Kathleen Cecilia Nesbitt was raised in the suburbs of Chicago until she was
old enough to escape the façade of welcome wagons and white picket
fences, and flee to the big city. Always enmeshed in a book as a child, her
love of imagery, metaphor, and story drew her to study photography, fiction
and poetry writing at Columbia College. It was there in the Story Workshop
classes that the voice and persona of June in Sentencing Silence first
Upon receiving her BA, Kathleen faced the daunting proposition of
becoming an adult and getting a real job. Not knowing it was her childhood
experiences that she was really fleeing, she chalked refusing to write blurbs
for tampons or real estate brochures up to “not wanting to bastardize her
art.” Instead, she spent a year backpacking around Europe, returned to
Chicago, still felt the need to continue boarding trains, and ended up on a
fishing boat on the Bering Sea. After a year, and upon returning to Chicago
again, she still could not plant her feet. So she loaded up a truck and headed
west. In response to a former lover’s statement, “You’ll never be able to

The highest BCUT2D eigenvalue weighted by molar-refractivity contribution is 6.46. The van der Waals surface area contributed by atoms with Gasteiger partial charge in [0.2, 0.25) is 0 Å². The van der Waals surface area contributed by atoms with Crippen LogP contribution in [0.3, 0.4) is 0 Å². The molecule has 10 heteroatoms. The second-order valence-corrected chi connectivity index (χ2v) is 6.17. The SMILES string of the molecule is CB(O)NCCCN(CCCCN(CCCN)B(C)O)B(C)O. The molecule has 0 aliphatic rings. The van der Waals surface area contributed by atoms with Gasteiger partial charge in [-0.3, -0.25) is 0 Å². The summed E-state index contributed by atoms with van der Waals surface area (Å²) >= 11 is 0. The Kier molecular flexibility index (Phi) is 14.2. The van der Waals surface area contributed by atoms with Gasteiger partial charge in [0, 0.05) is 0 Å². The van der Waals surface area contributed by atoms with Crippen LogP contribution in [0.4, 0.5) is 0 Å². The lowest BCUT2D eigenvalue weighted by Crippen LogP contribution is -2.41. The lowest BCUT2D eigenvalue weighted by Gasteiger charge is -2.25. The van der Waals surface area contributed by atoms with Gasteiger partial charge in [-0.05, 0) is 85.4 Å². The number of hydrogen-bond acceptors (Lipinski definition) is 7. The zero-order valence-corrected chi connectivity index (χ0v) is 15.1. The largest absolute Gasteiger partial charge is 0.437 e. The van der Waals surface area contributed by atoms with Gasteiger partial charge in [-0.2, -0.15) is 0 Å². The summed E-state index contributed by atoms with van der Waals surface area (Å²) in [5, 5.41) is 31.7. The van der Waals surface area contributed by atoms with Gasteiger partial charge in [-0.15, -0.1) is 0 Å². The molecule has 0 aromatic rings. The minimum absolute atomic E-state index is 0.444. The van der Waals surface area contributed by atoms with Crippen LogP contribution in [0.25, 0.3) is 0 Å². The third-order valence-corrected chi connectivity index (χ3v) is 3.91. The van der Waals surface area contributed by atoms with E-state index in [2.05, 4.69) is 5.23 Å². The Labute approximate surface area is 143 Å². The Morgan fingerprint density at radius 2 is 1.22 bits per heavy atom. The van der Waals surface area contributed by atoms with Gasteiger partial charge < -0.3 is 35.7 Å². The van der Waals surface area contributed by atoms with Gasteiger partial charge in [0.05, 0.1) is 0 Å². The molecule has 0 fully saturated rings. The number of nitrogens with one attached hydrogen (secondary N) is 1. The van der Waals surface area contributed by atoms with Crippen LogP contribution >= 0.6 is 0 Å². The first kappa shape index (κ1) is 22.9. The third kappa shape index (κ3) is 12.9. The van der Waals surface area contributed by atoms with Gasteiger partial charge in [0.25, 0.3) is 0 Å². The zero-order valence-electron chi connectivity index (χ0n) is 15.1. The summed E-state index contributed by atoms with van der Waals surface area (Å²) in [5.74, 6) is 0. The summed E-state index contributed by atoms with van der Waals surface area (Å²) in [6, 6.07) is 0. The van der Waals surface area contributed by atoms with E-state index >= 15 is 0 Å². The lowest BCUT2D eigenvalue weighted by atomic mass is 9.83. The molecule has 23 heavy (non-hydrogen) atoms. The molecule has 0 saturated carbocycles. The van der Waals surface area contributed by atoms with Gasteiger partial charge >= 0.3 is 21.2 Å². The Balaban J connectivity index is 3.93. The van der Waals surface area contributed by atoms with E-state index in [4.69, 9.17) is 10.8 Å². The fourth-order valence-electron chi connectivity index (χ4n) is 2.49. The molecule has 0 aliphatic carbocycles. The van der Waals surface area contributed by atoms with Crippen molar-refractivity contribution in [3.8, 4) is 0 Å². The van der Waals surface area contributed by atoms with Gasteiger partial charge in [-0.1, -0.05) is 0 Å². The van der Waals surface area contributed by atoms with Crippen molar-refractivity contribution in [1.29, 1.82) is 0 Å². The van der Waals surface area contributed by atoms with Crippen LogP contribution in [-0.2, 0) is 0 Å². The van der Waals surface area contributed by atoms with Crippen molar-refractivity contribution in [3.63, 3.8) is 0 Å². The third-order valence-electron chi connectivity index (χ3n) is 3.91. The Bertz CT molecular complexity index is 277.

compete,” when she told him she might just paint houses for a living, she
began her own house-painting business in the temperate months, and
refinishing antiques in the winter months. In the interim – or in-between
several abusive relationships – she wrote and published poetry, as well as
continuing to explore personas, first-person narratives, voices, if you will, of
characters who reached into the darkness and searched desperately for
something to grasp. Sandy, with a voice in deep despair, evolved during
Kathleen’s long and painful stints flat on her back from herniated discs.
When, finally, her back was so wrecked and prevented her from working at
all, she followed her true desire, applied, and was accepted to Goddard
College’s MFA in Writing Program.
In her small suitcase, Kathleen carried the notebooks filled with the
voices of the personas that had been her companions, her comfort, and her confusion over the past fifteen years. Characters that spoke so deeply of their own confusion, frustration, and isolation, but had no mode of transportation, no narrative arc. “What is the plot?” she begged of them. In her second semester at Goddard, another persona burst forth from the page with an insistent, raucous voice and a clenched fist. This was Reni. By some miracle, Kathleen realized that these were not three separate characters that needed to jump in a car and go on a road trip. They were different aspects, facets like the sides of a gemstone, of the same unintegrated character. Their narrative arc was indeed at stasis while they were each mired in, and emerging from the resultant stages of the grief of a traumatic childhood. The plot, they whispered, was to experience each stage as they communicated the frustration of denial, anger, and depression until they slowly realized that remaining silent about the experience that deformed them would forever confine them.